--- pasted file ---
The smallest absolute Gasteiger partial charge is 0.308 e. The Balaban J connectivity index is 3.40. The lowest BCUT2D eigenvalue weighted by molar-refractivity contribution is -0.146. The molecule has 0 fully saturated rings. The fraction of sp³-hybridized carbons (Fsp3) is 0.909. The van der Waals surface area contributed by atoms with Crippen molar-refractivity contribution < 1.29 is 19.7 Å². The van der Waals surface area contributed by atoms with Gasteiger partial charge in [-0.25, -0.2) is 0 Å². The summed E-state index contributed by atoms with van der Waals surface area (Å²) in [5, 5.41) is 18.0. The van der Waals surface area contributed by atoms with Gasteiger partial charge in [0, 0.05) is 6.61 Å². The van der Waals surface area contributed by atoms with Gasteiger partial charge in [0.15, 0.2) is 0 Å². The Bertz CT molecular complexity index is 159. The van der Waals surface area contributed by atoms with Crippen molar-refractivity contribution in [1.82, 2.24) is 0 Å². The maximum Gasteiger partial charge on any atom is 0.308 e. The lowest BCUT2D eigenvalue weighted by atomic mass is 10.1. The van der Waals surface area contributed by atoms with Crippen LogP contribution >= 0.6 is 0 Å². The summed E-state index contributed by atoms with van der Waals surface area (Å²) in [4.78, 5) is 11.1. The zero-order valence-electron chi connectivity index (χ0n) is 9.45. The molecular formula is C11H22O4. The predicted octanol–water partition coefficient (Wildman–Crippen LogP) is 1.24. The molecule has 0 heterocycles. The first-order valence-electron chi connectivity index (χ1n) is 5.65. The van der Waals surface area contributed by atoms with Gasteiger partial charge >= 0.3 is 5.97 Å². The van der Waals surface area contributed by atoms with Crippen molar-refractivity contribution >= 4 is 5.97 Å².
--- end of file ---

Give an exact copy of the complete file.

The smallest absolute Gasteiger partial charge is 0.308 e. The Balaban J connectivity index is 3.40. The lowest BCUT2D eigenvalue weighted by molar-refractivity contribution is -0.146. The molecule has 0 fully saturated rings. The fraction of sp³-hybridized carbons (Fsp3) is 0.909. The van der Waals surface area contributed by atoms with Crippen molar-refractivity contribution < 1.29 is 19.7 Å². The van der Waals surface area contributed by atoms with Gasteiger partial charge in [-0.25, -0.2) is 0 Å². The summed E-state index contributed by atoms with van der Waals surface area (Å²) in [5, 5.41) is 18.0. The van der Waals surface area contributed by atoms with Gasteiger partial charge in [0, 0.05) is 6.61 Å². The van der Waals surface area contributed by atoms with Gasteiger partial charge in [0.15, 0.2) is 0 Å². The Bertz CT molecular complexity index is 159. The van der Waals surface area contributed by atoms with Crippen molar-refractivity contribution in [1.82, 2.24) is 0 Å². The maximum Gasteiger partial charge on any atom is 0.308 e. The lowest BCUT2D eigenvalue weighted by atomic mass is 10.1. The van der Waals surface area contributed by atoms with Crippen LogP contribution >= 0.6 is 0 Å². The summed E-state index contributed by atoms with van der Waals surface area (Å²) in [4.78, 5) is 11.1. The zero-order valence-electron chi connectivity index (χ0n) is 9.45. The molecular formula is C11H22O4. The predicted octanol–water partition coefficient (Wildman–Crippen LogP) is 1.24. The molecule has 0 heterocycles. The first-order valence-electron chi connectivity index (χ1n) is 5.65. The van der Waals surface area contributed by atoms with Gasteiger partial charge >= 0.3 is 5.97 Å². The van der Waals surface area contributed by atoms with Crippen molar-refractivity contribution >= 4 is 5.97 Å².